Although you may not have heard of this area of medicine, physiatry is an essential and necessary specialization. Physiatry, also referred to as “physical medicine and rehabilitation,” involves enhancing and restoring both quality of life and functional ability to people who have disabilities or physical impairments.
A physiatrist is a physician, either a doctor of osteopathic medicine, D.O., or a medical doctor, an M.D., who practices in the field of physical medicine and rehabilitation. Physiatrists have been practicing for more than 70 years. During World War II, physiatrists helped soldiers suffering from neuromuscular disabilities improve their ability to function and, as a result, their overall sense of well-being. In 1947, the Advisory Board of Medical Specialties officially approved physiatry as a specialty of medicine. More than 6,000 physiatrists are practicing today.
Physiatrists typically focus on treating the joints, muscles, bones, nerves, tendons, and ligaments using non-surgical treatments, such as injections, pain medications, braces, and more. They also prescribe various types of therapies for patients, such as physical therapy.
A physiatrist can treat issues that range from complex problems such as spinal cord injury to simple back pain. The goal of treatment is to help the person live life in the most practical way possible and to minimize pain. The physiatrist achieves this goal by helping patients maximize the activities within their capabilities and adapt to those that are not possible.
Overview of Physiatry: What Does a Physiatrist Do?
A physiatrist performs a variety of tests and makes diagnoses based on the findings. Physiatrists prescribe the therapy conducted by physical, speech, or occupational therapists. In fact, an essential part of a psychiatrist’s job is collaborating with various therapists and professionals from other disciplines. The physiatrist usually — but not always — serves as the leader of the treatment team. The physiatrist also manages physical issues to ensure the patient is medically able to participate in therapy.
Physiatrists should possess a variety of traits and skills to succeed in this career field. Those who exhibit the following characteristics and types of knowledge can usually command a higher salary:
- Knowledge of a range of physical disabilities and medical problems — Physiatrists must have a background in science with a deep understanding of a variety of medical and physical conditions.
- Excellent communication skills — Physiatrists often collaborate closely with other medical professionals to manage treatment; in fact, they are often members of a multi-disciplinary treatment team. The physiatrist must possess excellent written and oral communication skills to communicate efficiently and positively with the other team members.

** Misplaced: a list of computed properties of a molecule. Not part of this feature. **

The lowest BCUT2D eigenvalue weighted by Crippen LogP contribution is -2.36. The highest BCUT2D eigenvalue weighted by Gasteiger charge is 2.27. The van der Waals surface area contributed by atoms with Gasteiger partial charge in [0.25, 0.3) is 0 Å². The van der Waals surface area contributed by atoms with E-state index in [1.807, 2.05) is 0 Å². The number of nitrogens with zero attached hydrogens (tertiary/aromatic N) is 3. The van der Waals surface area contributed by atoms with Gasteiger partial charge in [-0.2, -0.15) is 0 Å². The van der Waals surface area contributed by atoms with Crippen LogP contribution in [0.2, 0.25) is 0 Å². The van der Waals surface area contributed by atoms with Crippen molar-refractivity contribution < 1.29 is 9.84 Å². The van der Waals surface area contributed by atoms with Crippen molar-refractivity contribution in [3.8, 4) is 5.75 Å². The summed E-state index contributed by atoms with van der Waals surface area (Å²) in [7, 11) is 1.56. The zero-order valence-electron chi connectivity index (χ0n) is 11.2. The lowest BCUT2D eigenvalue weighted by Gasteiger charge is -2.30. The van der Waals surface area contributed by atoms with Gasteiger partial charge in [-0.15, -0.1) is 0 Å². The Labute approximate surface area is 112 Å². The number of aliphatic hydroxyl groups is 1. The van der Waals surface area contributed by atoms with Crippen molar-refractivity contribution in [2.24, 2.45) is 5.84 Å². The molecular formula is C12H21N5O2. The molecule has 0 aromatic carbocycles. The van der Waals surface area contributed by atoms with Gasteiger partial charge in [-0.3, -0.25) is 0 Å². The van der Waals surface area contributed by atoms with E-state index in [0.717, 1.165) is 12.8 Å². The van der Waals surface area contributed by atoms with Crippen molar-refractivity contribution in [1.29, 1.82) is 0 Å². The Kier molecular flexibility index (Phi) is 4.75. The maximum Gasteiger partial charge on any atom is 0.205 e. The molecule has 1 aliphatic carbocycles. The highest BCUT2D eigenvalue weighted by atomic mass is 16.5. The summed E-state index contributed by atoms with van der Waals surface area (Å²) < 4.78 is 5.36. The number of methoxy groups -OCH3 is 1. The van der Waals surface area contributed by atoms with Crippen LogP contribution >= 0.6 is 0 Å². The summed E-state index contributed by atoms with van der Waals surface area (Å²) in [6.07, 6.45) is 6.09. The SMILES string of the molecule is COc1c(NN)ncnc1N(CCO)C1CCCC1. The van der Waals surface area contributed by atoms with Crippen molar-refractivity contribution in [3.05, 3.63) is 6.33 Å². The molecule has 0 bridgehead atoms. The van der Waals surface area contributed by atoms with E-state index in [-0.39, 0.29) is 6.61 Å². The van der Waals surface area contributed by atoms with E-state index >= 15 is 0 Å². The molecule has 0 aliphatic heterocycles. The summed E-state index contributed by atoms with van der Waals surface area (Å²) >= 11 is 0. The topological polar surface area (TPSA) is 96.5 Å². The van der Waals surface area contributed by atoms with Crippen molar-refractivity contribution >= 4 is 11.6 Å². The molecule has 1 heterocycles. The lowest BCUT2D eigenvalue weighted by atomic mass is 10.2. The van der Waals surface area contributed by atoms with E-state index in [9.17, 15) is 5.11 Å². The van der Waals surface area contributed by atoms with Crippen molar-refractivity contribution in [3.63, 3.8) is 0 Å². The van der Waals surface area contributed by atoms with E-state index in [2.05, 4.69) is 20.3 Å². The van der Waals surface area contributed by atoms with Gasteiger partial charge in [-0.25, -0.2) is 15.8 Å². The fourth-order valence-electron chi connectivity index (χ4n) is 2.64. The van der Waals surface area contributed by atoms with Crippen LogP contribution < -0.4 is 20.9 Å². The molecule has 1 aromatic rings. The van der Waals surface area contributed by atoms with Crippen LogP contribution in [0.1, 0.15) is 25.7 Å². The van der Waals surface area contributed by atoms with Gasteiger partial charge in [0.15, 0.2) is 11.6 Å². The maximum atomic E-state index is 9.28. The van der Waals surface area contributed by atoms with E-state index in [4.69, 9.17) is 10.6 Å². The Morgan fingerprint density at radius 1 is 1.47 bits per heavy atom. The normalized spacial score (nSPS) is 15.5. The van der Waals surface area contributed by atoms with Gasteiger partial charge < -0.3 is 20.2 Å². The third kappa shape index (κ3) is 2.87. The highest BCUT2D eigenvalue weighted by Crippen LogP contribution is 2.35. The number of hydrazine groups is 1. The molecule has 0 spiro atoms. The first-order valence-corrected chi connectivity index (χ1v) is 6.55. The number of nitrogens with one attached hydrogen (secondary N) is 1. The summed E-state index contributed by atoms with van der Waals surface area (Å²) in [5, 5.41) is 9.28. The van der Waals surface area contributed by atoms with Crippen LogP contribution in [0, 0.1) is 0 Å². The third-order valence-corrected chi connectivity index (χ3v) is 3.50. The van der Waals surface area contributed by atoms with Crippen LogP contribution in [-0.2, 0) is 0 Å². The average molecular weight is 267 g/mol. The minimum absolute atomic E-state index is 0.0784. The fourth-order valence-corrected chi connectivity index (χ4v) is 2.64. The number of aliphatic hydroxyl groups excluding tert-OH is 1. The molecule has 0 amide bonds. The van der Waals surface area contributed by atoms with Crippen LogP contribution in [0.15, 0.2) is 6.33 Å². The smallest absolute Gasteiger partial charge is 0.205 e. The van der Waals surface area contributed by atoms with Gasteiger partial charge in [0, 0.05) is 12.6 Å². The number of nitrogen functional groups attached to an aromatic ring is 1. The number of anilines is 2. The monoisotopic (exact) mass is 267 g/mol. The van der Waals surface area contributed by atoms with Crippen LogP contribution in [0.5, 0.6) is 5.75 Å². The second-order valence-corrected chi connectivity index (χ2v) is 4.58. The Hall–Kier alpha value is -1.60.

- First-rate interpersonal skills to interact effectively with patients, patient families, and their own colleagues.
- Excellent analytical skills — Physiatrists must analyze complicated medical problems quickly and efficiently.
- Ability to work well under pressure — A physiatrist may work in a fast-paced, stressful medical setting.
- Comfortable with computers — Medical records are filed electronically in most practices.
- Above average-to-excellent writing skills —Many insurance companies, payers, and others often require written, analytical medical reports.
Typical Work Environment & Occupational Challenges
Physiatrists work in a variety of settings, which can vary widely depending on the physiatrist’s location and the area of specialization. Physiatrists may work nights, weekends, and holidays. Some of the most common work environments for physiatrists include:
- Community health centers
- Medical practices
- Rehabilitation hospitals
- Spine clinics
- Academic settings —These typically provide a great deal of stability and benefits, such as health insurance, a retirement account, and paid time-off.
- Private practices — Most physiatrists in private practice are self-employed, which carries a risk, but the reward is a higher salary.
- Nursing homes — The number of nursing homes employing physiatrists is expected to increase as the aging population places a greater demand for doctors in this area of specialization.
- Pharmaceutical companies
- Non-profit organizations
Physiatry: Duties and Responsibilities
Physiatrists perform a variety of tests and tasks to help their patients achieve their desired level of functioning. Physiatrists’ typical responsibilities include:
- Examining patients and performing an array of diagnostic tests, including physical and neurological examinations, nerve conduction studies, and more. Use of assorted tools for diagnosis: MRIs, X-rays, electromyograms, nerve conduction study units, and CT scans.
- Providing formal diagnosis based on the results of testing.
- Analyzing patients’ symptoms and adjusting treatment based on symptoms.
- Prescribing a variety of therapies: hydrotherapy, occupational therapy, light therapy, cryotherapy, exercise therapy, and physical therapy.
- Instructing physical therapists and other medical specialists in correctly performing therapies.
- Helping patients enhance their lives through appropriate pain management strategies.
- Ensuring that treatments are administered as prescribed.